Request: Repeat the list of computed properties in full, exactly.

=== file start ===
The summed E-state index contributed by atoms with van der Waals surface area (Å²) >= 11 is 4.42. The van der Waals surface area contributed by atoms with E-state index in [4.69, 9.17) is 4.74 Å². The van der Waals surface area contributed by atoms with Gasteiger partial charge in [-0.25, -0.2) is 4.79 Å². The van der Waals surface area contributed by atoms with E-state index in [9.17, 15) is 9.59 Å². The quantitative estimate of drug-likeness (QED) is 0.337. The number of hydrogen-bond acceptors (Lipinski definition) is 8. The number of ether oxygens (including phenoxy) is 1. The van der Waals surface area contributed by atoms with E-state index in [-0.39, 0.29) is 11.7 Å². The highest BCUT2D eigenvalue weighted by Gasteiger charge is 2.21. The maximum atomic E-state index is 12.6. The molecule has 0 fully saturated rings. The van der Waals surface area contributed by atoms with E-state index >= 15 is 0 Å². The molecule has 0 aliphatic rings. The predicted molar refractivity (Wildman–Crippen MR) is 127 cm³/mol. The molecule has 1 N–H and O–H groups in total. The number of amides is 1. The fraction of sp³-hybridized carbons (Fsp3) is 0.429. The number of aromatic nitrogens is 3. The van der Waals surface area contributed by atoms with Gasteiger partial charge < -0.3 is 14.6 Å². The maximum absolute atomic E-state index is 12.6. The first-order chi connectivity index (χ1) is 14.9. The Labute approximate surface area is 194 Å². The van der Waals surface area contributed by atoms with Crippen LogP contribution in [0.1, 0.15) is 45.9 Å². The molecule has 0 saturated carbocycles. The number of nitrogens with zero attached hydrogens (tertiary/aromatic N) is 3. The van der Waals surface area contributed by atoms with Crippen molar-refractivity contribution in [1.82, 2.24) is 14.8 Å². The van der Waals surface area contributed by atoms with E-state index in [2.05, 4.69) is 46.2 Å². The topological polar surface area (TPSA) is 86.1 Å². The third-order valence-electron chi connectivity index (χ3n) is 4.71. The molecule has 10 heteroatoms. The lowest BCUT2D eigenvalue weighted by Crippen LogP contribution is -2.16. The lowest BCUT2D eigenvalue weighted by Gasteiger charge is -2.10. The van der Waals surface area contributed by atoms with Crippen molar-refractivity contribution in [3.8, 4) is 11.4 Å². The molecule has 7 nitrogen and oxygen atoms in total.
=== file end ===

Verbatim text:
The summed E-state index contributed by atoms with van der Waals surface area (Å²) >= 11 is 4.42. The van der Waals surface area contributed by atoms with E-state index in [4.69, 9.17) is 4.74 Å². The van der Waals surface area contributed by atoms with Gasteiger partial charge in [-0.25, -0.2) is 4.79 Å². The van der Waals surface area contributed by atoms with E-state index in [9.17, 15) is 9.59 Å². The quantitative estimate of drug-likeness (QED) is 0.337. The number of hydrogen-bond acceptors (Lipinski definition) is 8. The number of ether oxygens (including phenoxy) is 1. The van der Waals surface area contributed by atoms with E-state index in [-0.39, 0.29) is 11.7 Å². The highest BCUT2D eigenvalue weighted by Gasteiger charge is 2.21. The maximum atomic E-state index is 12.6. The molecule has 0 fully saturated rings. The van der Waals surface area contributed by atoms with E-state index >= 15 is 0 Å². The molecule has 0 aliphatic rings. The predicted molar refractivity (Wildman–Crippen MR) is 127 cm³/mol. The molecule has 1 N–H and O–H groups in total. The number of amides is 1. The fraction of sp³-hybridized carbons (Fsp3) is 0.429. The number of aromatic nitrogens is 3. The van der Waals surface area contributed by atoms with Gasteiger partial charge < -0.3 is 14.6 Å². The maximum absolute atomic E-state index is 12.6. The first-order chi connectivity index (χ1) is 14.9. The Labute approximate surface area is 194 Å². The van der Waals surface area contributed by atoms with Crippen LogP contribution in [0.1, 0.15) is 45.9 Å². The molecule has 0 saturated carbocycles. The number of nitrogens with zero attached hydrogens (tertiary/aromatic N) is 3. The van der Waals surface area contributed by atoms with Crippen molar-refractivity contribution in [1.82, 2.24) is 14.8 Å². The van der Waals surface area contributed by atoms with E-state index in [2.05, 4.69) is 46.2 Å². The topological polar surface area (TPSA) is 86.1 Å². The third-order valence-electron chi connectivity index (χ3n) is 4.71. The molecule has 10 heteroatoms. The lowest BCUT2D eigenvalue weighted by Crippen LogP contribution is -2.16. The lowest BCUT2D eigenvalue weighted by Gasteiger charge is -2.10. The van der Waals surface area contributed by atoms with Crippen molar-refractivity contribution in [3.8, 4) is 11.4 Å². The molecule has 7 nitrogen and oxygen atoms in total.